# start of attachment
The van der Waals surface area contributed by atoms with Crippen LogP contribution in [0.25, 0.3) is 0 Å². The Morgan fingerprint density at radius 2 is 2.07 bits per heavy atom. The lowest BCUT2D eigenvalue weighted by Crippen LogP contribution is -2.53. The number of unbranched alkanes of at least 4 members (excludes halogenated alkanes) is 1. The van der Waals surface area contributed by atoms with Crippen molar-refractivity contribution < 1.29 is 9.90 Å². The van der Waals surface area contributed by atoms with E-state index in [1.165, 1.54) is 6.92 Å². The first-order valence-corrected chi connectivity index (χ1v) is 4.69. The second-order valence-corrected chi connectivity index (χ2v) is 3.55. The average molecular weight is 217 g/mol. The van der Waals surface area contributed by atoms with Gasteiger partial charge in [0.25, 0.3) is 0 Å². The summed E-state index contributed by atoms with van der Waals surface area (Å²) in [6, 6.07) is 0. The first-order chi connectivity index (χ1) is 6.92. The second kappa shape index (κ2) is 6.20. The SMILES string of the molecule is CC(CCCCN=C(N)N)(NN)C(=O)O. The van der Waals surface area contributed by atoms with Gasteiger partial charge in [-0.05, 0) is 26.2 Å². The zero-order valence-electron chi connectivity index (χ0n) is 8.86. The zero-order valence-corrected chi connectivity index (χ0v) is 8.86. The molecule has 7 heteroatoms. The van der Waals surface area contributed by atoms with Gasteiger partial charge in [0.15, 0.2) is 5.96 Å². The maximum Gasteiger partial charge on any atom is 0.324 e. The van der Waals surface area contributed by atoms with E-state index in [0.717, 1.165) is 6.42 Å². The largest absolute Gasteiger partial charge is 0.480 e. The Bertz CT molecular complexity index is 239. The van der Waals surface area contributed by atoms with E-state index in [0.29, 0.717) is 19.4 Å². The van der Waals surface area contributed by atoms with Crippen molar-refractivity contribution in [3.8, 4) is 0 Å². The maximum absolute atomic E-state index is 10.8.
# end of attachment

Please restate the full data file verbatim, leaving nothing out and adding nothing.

The van der Waals surface area contributed by atoms with Crippen LogP contribution in [0.25, 0.3) is 0 Å². The Morgan fingerprint density at radius 2 is 2.07 bits per heavy atom. The lowest BCUT2D eigenvalue weighted by Crippen LogP contribution is -2.53. The number of unbranched alkanes of at least 4 members (excludes halogenated alkanes) is 1. The van der Waals surface area contributed by atoms with Crippen molar-refractivity contribution < 1.29 is 9.90 Å². The van der Waals surface area contributed by atoms with E-state index in [1.165, 1.54) is 6.92 Å². The first-order valence-corrected chi connectivity index (χ1v) is 4.69. The second-order valence-corrected chi connectivity index (χ2v) is 3.55. The average molecular weight is 217 g/mol. The van der Waals surface area contributed by atoms with Gasteiger partial charge in [0.25, 0.3) is 0 Å². The summed E-state index contributed by atoms with van der Waals surface area (Å²) in [6, 6.07) is 0. The first-order chi connectivity index (χ1) is 6.92. The second kappa shape index (κ2) is 6.20. The SMILES string of the molecule is CC(CCCCN=C(N)N)(NN)C(=O)O. The van der Waals surface area contributed by atoms with Gasteiger partial charge in [-0.05, 0) is 26.2 Å². The zero-order valence-electron chi connectivity index (χ0n) is 8.86. The zero-order valence-corrected chi connectivity index (χ0v) is 8.86. The molecule has 7 heteroatoms. The van der Waals surface area contributed by atoms with Gasteiger partial charge in [0.15, 0.2) is 5.96 Å². The maximum Gasteiger partial charge on any atom is 0.324 e. The van der Waals surface area contributed by atoms with E-state index in [0.717, 1.165) is 6.42 Å². The largest absolute Gasteiger partial charge is 0.480 e. The Bertz CT molecular complexity index is 239. The van der Waals surface area contributed by atoms with E-state index in [0.29, 0.717) is 19.4 Å². The van der Waals surface area contributed by atoms with Crippen molar-refractivity contribution in [3.8, 4) is 0 Å². The maximum absolute atomic E-state index is 10.8.